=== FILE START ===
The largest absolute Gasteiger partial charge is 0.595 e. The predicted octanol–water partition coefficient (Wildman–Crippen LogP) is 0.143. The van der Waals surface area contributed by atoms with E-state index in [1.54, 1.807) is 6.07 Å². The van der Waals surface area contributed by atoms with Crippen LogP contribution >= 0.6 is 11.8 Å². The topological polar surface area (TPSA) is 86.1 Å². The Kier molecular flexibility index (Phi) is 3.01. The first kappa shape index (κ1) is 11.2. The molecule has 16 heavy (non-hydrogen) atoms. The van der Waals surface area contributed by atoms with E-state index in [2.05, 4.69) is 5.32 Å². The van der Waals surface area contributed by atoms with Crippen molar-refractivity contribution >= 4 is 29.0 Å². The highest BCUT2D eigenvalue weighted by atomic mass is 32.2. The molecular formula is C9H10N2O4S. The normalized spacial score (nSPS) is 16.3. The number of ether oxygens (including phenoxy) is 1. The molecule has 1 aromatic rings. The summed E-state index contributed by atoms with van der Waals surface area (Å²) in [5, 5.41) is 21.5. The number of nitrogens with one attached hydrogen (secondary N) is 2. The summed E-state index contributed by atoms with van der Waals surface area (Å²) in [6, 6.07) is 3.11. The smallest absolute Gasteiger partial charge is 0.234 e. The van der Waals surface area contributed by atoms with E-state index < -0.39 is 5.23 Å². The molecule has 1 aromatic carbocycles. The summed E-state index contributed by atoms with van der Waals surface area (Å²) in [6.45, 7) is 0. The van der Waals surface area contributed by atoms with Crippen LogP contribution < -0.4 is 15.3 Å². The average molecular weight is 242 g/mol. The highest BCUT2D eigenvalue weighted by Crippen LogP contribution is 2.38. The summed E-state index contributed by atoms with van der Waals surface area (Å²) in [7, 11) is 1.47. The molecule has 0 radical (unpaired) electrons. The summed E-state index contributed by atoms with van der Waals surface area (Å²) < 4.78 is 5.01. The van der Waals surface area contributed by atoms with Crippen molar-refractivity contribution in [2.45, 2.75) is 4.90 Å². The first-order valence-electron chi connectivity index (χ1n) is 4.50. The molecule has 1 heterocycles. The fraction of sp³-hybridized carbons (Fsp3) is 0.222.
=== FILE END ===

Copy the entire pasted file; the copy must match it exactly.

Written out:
The largest absolute Gasteiger partial charge is 0.595 e. The predicted octanol–water partition coefficient (Wildman–Crippen LogP) is 0.143. The van der Waals surface area contributed by atoms with E-state index in [1.54, 1.807) is 6.07 Å². The van der Waals surface area contributed by atoms with Crippen LogP contribution >= 0.6 is 11.8 Å². The topological polar surface area (TPSA) is 86.1 Å². The Kier molecular flexibility index (Phi) is 3.01. The first kappa shape index (κ1) is 11.2. The molecule has 16 heavy (non-hydrogen) atoms. The van der Waals surface area contributed by atoms with E-state index in [2.05, 4.69) is 5.32 Å². The van der Waals surface area contributed by atoms with Crippen molar-refractivity contribution >= 4 is 29.0 Å². The highest BCUT2D eigenvalue weighted by atomic mass is 32.2. The molecular formula is C9H10N2O4S. The normalized spacial score (nSPS) is 16.3. The number of ether oxygens (including phenoxy) is 1. The molecule has 1 aromatic rings. The summed E-state index contributed by atoms with van der Waals surface area (Å²) in [5, 5.41) is 21.5. The number of nitrogens with one attached hydrogen (secondary N) is 2. The summed E-state index contributed by atoms with van der Waals surface area (Å²) in [6, 6.07) is 3.11. The smallest absolute Gasteiger partial charge is 0.234 e. The van der Waals surface area contributed by atoms with E-state index < -0.39 is 5.23 Å². The molecule has 1 aromatic carbocycles. The summed E-state index contributed by atoms with van der Waals surface area (Å²) in [6.45, 7) is 0. The van der Waals surface area contributed by atoms with Crippen LogP contribution < -0.4 is 15.3 Å². The average molecular weight is 242 g/mol. The highest BCUT2D eigenvalue weighted by Crippen LogP contribution is 2.38. The summed E-state index contributed by atoms with van der Waals surface area (Å²) in [7, 11) is 1.47. The molecule has 0 radical (unpaired) electrons. The summed E-state index contributed by atoms with van der Waals surface area (Å²) < 4.78 is 5.01. The van der Waals surface area contributed by atoms with Crippen molar-refractivity contribution in [2.45, 2.75) is 4.90 Å². The first-order valence-electron chi connectivity index (χ1n) is 4.50. The molecule has 1 heterocycles. The fraction of sp³-hybridized carbons (Fsp3) is 0.222.